Gilroy police officers have arrested a 13-year-old male student for allegedly transmitting bomb threats over Brownell Middle School’s radio frequency Tuesday.
The case will be sent to the Santa Clara County District Attorney’s office and Probation Department for review, according to GPD Sgt. Chad Gallacinao.
“As a part of the case, it’s possible that through the court process the parents of the minor may be responsible for paying restitution to the police department for the staff time that was incurred for the response, and possibly to the school district for the time its staff spent on the response,” Gallacinao added. “It’s not going to be cheap.”
Debbie Flores, superintendent of the Gilroy Unified School District, said GUSD is working closely with the GPD on this case.
“We will take whatever actions necessary to ensure that the individuals involved in the bomb threat are held responsible for their actions,” said Flores Wendesday.
The district plans on pressing charges and “initiating the expulsion process,” Flores confirmed.
As for who broke into one of the classrooms at Brownell a couple weeks ago and stole a school-owned radio, Gallacinao said that part of the investigation is still ongoing. The student who was taken into custody Wednesday was only arrested for allegedly making the bomb threats, according to Gallacinao.
More than 700 students, teachers and staff dotted the grassy recreation field around 11 a.m. Tuesday at the school, which is located in the middle of Gilroy on 7800 Carmel St.
After receiving emergency email alerts, phone calls or hearing the news from other parents, dozens of concerned adults began to arrive and pace the sidewalk along Carmel Street with cell phones in hand. Others swamped Brownell’s main administration office, frustrated and searching for more answers.
“There’s a lot of confusion and upset parents,” said parent Tanya Young. “At junior highs, rumors spread. So it’s hard to know what’s true and what’s not.”
Young rushed to her daughter’s school after receiving a mass voicemail sent by Brownell Vice Principal Kristen Shouse. The message explained to parents that “there’s been a bomb threat, and the children are safe,” said Young.
Gallacinao said officers received a call at 10:39 a.m. Tuesday indicating that “somehow, a student obtained one of the schools’ portable radios and began to make some unfavorable comments regarding some staff members, and made reference to a bomb on the campus of Brownell.”
Shouse said Brownell filed a police report a couple weeks ago after an unknown suspect broke into one of its classrooms and stole a radio.
Tuesday was the first time since the break-in that school staff heard voice traffic coming in via the stolen radio, according to Shouse.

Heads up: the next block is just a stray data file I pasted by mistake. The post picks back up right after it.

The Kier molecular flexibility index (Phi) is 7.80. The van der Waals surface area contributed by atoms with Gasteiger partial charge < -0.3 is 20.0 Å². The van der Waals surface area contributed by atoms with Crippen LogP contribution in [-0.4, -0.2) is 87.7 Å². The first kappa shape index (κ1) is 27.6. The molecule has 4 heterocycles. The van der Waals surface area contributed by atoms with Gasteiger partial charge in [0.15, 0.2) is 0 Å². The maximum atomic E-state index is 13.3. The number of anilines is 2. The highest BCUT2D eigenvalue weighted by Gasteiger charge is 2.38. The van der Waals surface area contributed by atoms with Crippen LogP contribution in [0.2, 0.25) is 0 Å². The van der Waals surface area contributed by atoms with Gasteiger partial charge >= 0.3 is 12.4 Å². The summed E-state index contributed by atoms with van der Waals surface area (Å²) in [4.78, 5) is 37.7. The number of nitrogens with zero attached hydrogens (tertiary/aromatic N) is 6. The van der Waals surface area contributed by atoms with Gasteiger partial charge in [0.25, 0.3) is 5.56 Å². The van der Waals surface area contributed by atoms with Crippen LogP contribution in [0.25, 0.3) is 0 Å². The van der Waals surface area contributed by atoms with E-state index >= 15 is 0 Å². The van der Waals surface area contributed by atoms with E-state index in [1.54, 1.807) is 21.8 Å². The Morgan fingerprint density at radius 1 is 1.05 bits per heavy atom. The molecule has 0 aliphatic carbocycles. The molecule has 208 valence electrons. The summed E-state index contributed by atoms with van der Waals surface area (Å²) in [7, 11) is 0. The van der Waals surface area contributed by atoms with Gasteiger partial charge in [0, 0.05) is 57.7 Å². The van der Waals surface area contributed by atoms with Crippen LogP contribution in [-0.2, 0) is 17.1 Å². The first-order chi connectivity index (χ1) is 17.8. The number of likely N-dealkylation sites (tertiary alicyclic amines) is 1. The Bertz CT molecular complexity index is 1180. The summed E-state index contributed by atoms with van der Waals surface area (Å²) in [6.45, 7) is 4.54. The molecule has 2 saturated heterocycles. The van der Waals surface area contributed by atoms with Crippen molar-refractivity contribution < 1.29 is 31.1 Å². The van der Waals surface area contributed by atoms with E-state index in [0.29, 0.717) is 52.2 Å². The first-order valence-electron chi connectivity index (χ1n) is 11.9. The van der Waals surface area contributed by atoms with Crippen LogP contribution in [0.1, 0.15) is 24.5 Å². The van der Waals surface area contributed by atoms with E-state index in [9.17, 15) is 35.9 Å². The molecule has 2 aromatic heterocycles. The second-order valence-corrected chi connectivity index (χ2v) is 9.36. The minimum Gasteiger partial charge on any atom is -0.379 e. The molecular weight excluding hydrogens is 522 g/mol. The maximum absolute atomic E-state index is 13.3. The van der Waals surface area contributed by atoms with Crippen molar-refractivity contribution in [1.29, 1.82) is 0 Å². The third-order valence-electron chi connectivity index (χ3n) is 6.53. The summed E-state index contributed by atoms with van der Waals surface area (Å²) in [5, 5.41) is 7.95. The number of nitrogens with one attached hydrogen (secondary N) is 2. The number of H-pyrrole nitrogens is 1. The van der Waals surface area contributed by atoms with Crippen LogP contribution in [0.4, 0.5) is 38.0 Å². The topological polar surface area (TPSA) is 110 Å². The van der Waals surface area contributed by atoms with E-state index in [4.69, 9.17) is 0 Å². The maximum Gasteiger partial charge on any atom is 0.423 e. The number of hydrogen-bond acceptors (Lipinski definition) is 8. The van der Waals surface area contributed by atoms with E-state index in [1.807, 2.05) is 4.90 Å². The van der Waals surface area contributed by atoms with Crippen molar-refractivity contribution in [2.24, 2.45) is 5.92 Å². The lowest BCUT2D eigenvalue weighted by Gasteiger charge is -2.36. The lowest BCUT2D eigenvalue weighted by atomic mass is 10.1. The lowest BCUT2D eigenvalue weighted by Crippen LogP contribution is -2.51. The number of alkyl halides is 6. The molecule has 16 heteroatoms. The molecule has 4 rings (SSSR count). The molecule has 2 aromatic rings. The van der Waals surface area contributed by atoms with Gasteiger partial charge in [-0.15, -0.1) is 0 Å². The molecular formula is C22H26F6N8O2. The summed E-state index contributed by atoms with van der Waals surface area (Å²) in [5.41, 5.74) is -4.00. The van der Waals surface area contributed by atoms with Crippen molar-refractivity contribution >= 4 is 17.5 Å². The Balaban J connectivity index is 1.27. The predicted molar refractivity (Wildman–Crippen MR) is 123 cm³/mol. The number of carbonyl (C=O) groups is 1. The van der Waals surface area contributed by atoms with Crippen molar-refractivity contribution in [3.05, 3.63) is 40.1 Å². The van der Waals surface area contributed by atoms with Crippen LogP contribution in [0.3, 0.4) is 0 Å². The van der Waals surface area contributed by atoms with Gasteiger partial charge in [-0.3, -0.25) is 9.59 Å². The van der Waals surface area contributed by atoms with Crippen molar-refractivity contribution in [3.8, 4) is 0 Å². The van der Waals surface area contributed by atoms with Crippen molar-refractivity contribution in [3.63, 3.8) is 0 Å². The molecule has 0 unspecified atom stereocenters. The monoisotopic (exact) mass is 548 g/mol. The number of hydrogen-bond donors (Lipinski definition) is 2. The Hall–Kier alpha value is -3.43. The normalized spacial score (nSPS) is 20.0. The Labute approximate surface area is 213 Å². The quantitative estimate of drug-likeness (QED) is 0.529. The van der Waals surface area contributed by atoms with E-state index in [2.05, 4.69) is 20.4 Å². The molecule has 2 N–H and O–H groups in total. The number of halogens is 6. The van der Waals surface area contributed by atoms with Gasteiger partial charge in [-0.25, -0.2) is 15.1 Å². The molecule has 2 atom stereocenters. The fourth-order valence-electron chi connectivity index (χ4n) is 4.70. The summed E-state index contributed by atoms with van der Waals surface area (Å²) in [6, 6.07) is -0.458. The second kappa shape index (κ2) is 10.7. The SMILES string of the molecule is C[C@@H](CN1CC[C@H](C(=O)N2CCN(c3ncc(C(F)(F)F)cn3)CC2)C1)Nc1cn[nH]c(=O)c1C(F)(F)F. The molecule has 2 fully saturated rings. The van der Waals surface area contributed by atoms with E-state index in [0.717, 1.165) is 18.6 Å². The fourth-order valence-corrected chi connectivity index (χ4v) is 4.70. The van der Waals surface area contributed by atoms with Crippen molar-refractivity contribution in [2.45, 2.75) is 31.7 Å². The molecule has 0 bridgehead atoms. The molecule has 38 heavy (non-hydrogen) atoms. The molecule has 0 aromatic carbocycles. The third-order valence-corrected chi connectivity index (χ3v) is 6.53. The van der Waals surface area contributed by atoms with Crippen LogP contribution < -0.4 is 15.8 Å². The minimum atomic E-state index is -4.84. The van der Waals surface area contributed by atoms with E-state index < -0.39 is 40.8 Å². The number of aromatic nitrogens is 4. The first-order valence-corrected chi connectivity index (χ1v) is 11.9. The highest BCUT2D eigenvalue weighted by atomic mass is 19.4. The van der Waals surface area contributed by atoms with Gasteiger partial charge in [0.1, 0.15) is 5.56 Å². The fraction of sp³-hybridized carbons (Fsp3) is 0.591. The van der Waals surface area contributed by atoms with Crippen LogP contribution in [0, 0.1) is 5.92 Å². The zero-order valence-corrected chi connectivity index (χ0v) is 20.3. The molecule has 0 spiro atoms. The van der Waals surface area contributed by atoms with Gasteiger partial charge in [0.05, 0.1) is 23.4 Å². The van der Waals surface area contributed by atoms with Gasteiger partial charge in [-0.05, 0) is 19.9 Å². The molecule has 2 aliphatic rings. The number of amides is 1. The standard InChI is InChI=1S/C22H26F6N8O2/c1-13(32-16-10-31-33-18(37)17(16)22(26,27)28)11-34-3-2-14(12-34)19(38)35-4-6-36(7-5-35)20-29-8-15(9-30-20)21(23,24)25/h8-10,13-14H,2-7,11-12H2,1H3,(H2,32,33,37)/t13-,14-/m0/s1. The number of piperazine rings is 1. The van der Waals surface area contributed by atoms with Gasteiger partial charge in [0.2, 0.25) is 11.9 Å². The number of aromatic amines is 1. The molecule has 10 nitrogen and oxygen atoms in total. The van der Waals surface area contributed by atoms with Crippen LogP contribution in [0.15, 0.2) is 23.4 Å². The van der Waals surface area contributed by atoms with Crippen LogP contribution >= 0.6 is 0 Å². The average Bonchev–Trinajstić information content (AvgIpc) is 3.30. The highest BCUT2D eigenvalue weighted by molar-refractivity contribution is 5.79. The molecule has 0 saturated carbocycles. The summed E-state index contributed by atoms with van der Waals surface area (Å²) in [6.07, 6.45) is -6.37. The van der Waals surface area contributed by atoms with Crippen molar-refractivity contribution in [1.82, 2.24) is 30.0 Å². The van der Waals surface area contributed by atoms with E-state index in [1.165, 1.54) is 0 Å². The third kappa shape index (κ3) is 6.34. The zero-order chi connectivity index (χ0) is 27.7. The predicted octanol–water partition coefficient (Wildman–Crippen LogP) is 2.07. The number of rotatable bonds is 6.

“We absolutely plan to file charges,” she said Tuesday.
Six police officers and several support staff from the City of Gilroy responded to the threat. The entire school was evacuated, several residential roads in the area were barricaded and the county bomb squad was notified and put on standby as a precaution, according to Gallacinao. GPD officers conducted a complete sweep of the entire Brownell campus to ensure there were no bombs or any explosive devices on or near school grounds.
Sal Tomasello – the longtime principal of Ascension Solorsano Middle School who retired last year – was at the helm amid today’s chaos, doling instructions over the intercom system to students, teachers and parents. Tomasello is temporarily helping out during the absence of Brownell Principal Greg Camacho-Light.
Although GPD officers deemed Brownell safe after inspecting the campus for more than an hour, a number of parents lined up outside the administrative office to sign their children out of school for the rest of the day. Young noticed that every parent wrote “bomb threat” as the reason for removing their child from class.
“They just said it was safe, but the kids are scared and want to be picked up,” said one concerned parent who did not want to give his name. “I’m going to pick my daughter up and take her to get ice cream and just relax for the rest of the day.”
Another student who was released from class jogged up to her father and asked him for more information about the incident. “I don’t know,” he said, giving her a hug. “But I’d like to talk to the parents of the kids that called this in.”
When Brownell parent Desiree Dominguez caught wind of a possible bomb threat at her daughter’s school, “my heart just started racing,” she said, standing on the sidewalk near the recreation field. “That’s my child in there…she wants to go home with me, so I know she’s a little nervous.”
Overall, Shouse estimates less than 100 families opted to pull their children out of school for the rest of the day. After the craziness subsided and students were back in their seats, Shouse and Tomasello made the rounds to every classroom and explained to students what happened.
“We’re always going to err on the side of caution for these type of things being potential threats, instead of waiting for some of those unfortunate realities that have happened out there,” said Shouse.
She acknowledged the inconvenience for parents who had to wait in line as administrative personnel made sure parents’ identification correlated with their children’s emergency contact information. However, Shouse maintains safety protocol has to be followed.
“I understand it was frustrating to some of our parents, but at the same time it was necessary to make sure we were checking (students) out properly,” said Shouse.
She also noted that a number of parents congratulated Brownell on its efficiency of getting the critical information out so quickly.
All of Brownell’s radios were collected Tuesday. Staff will be re-issued new radios on new frequencies, “so we won’t have any more incidents,” said Shouse.